“It’s unfortunate that we couldn’t put a little bit more pressure on them there at the end,” Odom added. “But credit to them, they made their free throws there down the stretch and finished it out.”

While BYU went 19 of 22 at the free-throw line, the Aggies were a woeful 9 of 20 and missed their first six attempts of the second half.

Utah State actually outshot the Cougars from the floor, 52% to 50%, and put together a similar performance from 3-point range (10 of 26 vs. 11 for 24). But in addition to shooting just 45% at the line, the Aggies committed 17 turnovers and lost the rebounding battle, 31-26, to drop their second straight contest after winning six games in a row.

“It was a tough loss. This is a really hard place to win at, but we fought really hard,” USU junior guard Sean Bairstow noted. “We missed some free throws that could have flipped the game, but I’m still proud of how we played and how we fought.”

Bairstow ended up being a bright spot for the Aggies, scoring a season-high 11 points in 26 minutes. It was just the third game of the season for the Australian native, who was sidelined for most of the fall with a broken left wrist and a lacerated kidney.

“Sean is just coming back, and today was obviously his best game. And you can kind of see the potential there that he has,” Odom said of Bairstow, who is 11 for 20 from the field since his return. “He’s a big body. He can attack and get to the basket; he’s very athletic. … I was really proud of the way he played today.”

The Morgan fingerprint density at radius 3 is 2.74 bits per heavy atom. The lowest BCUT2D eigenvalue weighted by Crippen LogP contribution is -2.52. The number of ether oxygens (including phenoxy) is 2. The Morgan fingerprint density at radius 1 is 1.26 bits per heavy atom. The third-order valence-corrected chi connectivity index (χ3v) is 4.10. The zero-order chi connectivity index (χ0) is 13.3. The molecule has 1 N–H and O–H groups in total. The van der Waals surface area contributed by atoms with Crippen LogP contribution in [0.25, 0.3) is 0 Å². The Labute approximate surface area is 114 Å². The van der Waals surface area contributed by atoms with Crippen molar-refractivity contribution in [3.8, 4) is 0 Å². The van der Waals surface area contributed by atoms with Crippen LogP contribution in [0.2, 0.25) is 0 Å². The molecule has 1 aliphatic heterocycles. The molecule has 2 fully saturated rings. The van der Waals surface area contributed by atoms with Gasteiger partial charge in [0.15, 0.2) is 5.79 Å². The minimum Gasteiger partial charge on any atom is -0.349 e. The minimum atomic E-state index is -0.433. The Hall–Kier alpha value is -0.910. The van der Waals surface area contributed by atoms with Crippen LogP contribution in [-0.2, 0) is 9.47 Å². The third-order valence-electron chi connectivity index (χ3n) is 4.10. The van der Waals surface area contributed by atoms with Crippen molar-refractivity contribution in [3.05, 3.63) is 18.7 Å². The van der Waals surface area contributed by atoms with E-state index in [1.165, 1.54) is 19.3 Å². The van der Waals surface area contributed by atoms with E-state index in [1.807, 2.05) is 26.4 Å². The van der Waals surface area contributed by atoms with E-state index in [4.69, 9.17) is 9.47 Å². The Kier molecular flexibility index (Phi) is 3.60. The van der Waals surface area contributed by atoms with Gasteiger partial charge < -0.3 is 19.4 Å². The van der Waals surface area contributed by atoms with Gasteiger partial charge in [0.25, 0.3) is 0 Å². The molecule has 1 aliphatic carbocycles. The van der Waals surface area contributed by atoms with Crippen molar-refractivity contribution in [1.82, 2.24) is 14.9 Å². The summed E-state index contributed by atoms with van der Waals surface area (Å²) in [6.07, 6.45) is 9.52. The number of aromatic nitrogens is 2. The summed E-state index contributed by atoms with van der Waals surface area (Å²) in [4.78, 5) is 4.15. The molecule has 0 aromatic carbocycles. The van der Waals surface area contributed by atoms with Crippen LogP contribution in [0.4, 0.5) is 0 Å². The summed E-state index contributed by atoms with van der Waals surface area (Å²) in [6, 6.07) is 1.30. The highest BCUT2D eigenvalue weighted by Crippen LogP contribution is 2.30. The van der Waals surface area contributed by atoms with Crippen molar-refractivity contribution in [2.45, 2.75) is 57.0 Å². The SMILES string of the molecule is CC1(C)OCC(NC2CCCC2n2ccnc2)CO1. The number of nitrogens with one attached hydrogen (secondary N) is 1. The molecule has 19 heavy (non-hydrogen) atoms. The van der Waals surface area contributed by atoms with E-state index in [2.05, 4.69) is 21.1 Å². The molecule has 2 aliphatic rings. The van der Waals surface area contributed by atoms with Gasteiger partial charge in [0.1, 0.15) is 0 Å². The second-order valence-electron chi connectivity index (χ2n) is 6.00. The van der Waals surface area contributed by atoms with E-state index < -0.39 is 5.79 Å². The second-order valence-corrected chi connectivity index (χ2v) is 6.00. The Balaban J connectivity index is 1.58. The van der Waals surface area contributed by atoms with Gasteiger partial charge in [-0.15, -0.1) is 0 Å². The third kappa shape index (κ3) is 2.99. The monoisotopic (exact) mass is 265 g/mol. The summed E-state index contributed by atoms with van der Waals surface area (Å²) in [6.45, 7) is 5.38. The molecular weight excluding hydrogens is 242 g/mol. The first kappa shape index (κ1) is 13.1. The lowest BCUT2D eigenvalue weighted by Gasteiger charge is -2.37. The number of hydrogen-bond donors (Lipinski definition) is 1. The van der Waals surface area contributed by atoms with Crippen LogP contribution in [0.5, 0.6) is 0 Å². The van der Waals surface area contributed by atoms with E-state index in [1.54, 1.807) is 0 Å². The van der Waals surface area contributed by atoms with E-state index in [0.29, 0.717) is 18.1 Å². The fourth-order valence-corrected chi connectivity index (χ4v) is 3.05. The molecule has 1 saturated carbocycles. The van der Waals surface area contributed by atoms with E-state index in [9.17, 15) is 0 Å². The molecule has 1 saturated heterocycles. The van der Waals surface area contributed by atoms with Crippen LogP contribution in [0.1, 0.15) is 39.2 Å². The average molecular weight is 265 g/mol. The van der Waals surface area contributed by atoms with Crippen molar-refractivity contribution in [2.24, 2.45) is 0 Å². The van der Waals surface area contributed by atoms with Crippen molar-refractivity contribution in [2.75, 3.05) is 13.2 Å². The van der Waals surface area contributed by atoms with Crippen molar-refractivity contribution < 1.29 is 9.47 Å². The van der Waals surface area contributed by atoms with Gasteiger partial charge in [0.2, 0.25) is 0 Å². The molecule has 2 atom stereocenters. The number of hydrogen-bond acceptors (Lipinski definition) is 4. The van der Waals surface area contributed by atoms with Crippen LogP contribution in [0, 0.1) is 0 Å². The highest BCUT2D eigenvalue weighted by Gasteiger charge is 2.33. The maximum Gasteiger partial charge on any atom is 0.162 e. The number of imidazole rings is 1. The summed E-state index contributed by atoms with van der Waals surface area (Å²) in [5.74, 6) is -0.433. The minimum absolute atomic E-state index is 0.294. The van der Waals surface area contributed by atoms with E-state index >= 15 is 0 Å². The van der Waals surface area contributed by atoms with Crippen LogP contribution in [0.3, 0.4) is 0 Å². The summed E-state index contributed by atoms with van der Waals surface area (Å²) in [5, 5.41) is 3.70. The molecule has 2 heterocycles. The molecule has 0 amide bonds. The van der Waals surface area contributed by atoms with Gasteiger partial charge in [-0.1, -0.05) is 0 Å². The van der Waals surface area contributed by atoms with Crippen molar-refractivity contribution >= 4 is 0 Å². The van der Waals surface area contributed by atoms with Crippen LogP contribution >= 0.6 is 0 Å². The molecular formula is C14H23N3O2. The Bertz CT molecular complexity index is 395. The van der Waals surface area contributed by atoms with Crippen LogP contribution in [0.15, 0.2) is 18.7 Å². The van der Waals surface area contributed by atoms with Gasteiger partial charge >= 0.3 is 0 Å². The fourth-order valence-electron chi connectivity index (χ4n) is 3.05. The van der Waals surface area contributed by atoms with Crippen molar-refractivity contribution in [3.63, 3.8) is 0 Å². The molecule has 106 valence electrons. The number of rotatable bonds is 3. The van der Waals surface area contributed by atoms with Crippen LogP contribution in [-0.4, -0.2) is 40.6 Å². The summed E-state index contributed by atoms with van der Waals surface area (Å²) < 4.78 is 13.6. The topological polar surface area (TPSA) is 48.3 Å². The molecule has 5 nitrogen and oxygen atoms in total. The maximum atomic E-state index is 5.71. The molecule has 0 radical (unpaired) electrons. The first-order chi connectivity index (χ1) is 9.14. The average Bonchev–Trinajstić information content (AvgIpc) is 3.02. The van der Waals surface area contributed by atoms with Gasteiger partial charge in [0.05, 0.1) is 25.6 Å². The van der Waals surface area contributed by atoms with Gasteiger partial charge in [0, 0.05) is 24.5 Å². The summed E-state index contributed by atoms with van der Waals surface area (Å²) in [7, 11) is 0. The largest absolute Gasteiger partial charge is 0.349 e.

Senior forward Brandon Horvath helped spark USU’s late comeback attempt by scoring 11 of his 14 points in the second half, but it was Bean whom Odom said kept the Aggies in “striking range” of the Cougars. While the senior from Oklahoma failed to record a double-double for just the second time this season, Bean still finished with 20 points and seven rebounds.

Sixteen of those points came in the first half, as Bean went 6 of 9 from the floor, but Bean was remarkably the only Aggie to contribute more than one field goal in the first 21 minutes of the game. Foul trouble for USU’s two primary point guards probably had something to do with that, with both Rylan Jones (seven points, six assists) and Steven Ashworth (nine points, three assists) picking up two fouls early in the first half.

Neither one of Odom’s two predecessors ever beat BYU, with both Craig Smith and Tim Duryea going 0 for 3 against the Cougars in their respective three-year stints as the head coach of the Aggies. But Odom said he still enjoyed his first taste of USU’s longest-running rivalry and the unfriendly atmosphere at the Marriott Center.

“They’re loud. It’s an excellent place to play a game, and a really fun atmosphere,” Odom declared. “Certainly, our guys were ready to play, and I know our guys were, as well. We’ve got a ton of respect for Coach (Mark) Pope and his program, and certainly the fans are always a part of it.

“These are the fun games that you want to be a part of. I wish we had played a little bit better than we did, but you’ve got to give BYU credit.”